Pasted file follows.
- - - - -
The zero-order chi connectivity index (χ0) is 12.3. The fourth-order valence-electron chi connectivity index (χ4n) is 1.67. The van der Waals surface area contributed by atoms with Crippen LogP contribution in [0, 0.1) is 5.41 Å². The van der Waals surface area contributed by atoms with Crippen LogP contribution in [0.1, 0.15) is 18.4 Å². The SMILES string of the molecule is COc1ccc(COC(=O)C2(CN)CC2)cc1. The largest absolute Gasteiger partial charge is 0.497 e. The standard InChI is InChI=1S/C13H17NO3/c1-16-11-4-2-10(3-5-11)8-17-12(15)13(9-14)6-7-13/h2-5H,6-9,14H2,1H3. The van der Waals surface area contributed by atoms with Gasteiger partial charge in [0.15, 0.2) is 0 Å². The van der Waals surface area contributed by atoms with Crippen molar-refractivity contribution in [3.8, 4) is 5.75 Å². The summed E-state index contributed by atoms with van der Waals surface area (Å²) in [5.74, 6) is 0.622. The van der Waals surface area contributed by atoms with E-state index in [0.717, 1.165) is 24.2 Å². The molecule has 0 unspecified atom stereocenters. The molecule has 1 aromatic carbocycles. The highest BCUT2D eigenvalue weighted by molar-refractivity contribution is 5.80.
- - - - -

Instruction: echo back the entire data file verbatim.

The zero-order chi connectivity index (χ0) is 12.3. The fourth-order valence-electron chi connectivity index (χ4n) is 1.67. The van der Waals surface area contributed by atoms with Crippen LogP contribution in [0, 0.1) is 5.41 Å². The van der Waals surface area contributed by atoms with Crippen LogP contribution in [0.1, 0.15) is 18.4 Å². The SMILES string of the molecule is COc1ccc(COC(=O)C2(CN)CC2)cc1. The largest absolute Gasteiger partial charge is 0.497 e. The standard InChI is InChI=1S/C13H17NO3/c1-16-11-4-2-10(3-5-11)8-17-12(15)13(9-14)6-7-13/h2-5H,6-9,14H2,1H3. The van der Waals surface area contributed by atoms with Gasteiger partial charge in [0.15, 0.2) is 0 Å². The van der Waals surface area contributed by atoms with Crippen molar-refractivity contribution in [3.8, 4) is 5.75 Å². The summed E-state index contributed by atoms with van der Waals surface area (Å²) in [5.74, 6) is 0.622. The van der Waals surface area contributed by atoms with E-state index in [0.717, 1.165) is 24.2 Å². The molecule has 0 unspecified atom stereocenters. The molecule has 1 aromatic carbocycles. The highest BCUT2D eigenvalue weighted by molar-refractivity contribution is 5.80.